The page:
If you are not privvy to this blog of George Tekmitchov’s I am pleased to bring it to your attention. Incidentally, George is a long-time engineer and designer of risers at Hoyt AND the “voice” of Olympic Archery for a number of Olympiads (but for not the Paralympics, unfortunately). George has extraordinary insights in archery. HIGHLY recommended.
There are only a couple of different bowgrips, as they come from the factory. If you wish to shoot to the best of your ability, or to coach someone into their best, using the NTS, then improving the bow grip is an integral part of your efforts.
In order to achieve a knuckle angle on the bow hand that approximates 45 degrees the grip must be changed to a “higher” grip. Higher in this case means that the hand becomes more flat/horizontal instead of vertical. When you grip a baseball bat, THAT is a vertical/low grip.
The lowest bowgrip, for example, is that found on certain compound bows where there are only the slightest mounds of plastic or wood attached to the sides of the riser. A higher grip allows the recurve archer to bring the pressure point and the bow’s pivot point closer together, and also lessens the angular movement of the bowhand upon release – less side-to-side motion and more “to-the-target” motion. As the bow moves forward towards the bowsling, the archer’s hand MUST move in reciprocation to the string arm follow-through motion, the index finger describing a “sit” motion down.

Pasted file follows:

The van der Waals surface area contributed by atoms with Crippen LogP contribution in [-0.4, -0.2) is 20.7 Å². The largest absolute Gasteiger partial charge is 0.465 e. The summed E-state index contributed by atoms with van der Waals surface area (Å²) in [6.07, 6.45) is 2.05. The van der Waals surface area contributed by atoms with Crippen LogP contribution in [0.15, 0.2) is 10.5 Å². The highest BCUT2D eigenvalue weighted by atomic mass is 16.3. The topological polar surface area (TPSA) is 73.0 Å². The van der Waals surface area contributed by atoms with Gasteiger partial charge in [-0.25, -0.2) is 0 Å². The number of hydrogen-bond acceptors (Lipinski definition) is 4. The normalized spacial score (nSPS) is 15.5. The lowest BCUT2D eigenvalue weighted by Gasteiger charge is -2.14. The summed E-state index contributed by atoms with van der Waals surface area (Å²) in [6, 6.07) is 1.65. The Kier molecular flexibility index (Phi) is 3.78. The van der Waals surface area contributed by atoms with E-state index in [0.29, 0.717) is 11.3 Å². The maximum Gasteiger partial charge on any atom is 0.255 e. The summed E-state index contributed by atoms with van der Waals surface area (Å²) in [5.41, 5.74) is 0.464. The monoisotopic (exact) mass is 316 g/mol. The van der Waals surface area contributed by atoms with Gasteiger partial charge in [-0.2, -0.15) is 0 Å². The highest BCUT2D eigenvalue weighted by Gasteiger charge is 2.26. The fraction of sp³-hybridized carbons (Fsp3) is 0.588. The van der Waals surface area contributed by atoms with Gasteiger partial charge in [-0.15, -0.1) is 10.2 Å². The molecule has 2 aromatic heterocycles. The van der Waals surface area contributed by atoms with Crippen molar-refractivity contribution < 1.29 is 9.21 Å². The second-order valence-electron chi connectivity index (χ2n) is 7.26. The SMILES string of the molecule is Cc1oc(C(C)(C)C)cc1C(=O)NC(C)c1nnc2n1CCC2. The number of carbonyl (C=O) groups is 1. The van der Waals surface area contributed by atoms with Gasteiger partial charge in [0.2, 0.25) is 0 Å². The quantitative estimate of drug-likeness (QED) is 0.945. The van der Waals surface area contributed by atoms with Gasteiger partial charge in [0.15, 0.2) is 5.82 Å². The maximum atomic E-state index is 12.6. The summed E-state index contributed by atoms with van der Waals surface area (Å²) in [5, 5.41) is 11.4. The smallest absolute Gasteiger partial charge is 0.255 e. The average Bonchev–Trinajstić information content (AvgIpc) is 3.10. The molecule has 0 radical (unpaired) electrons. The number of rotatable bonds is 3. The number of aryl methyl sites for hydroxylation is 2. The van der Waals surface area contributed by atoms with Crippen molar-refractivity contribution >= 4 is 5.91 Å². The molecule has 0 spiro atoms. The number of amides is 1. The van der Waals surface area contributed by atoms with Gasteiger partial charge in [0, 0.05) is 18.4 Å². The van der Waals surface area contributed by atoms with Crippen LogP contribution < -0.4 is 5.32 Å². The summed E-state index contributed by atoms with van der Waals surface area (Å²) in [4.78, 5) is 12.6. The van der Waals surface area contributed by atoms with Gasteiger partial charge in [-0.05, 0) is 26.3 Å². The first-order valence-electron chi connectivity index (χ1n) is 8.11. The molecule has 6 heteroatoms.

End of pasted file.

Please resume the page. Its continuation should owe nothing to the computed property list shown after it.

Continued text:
Anyway, I learned from Don Rabska in around 2004, how to use plumbers epoxy putty –
a compound material that can be found in small tubes in the hardware store’s plumbing section. It’s much thicker than bondo, and when blended the two parts undergo a chemical reaction and become rock-hard in just minutes. Perfect for building up a bow grip or otherwise customizing it for your own preferences.
My original writeup for the TSAA website can be seen here.
I also came across a very neat website, that sells innovative, inventive products, including one called Sugru, invented by Jane in the UK. It comes in small sealed foil packets of colored rubberized silicone putty. If you want to make a color it does not come in, you can combine several colors such as yellow and blue to make green. It cures in about 24 hours, and at that point it feels soft and rubbery. JUST right for the flesh-to-bowgrip interface! You can get fancy with the finish – get some screen mesh, for example, and press it into the surface and peel it away, to leave a high-traction surface. You can press anything into it and remove it, to leave a bas-relief impression – a coin, a seashell, sea urchin shell, a leaf, coarse sandpaper, feather fletching, etc… If you allow it to simply cure after shaping it, the surface will be pretty smooth, so texturing the surface is a good idea, such as apply a mesh imprint.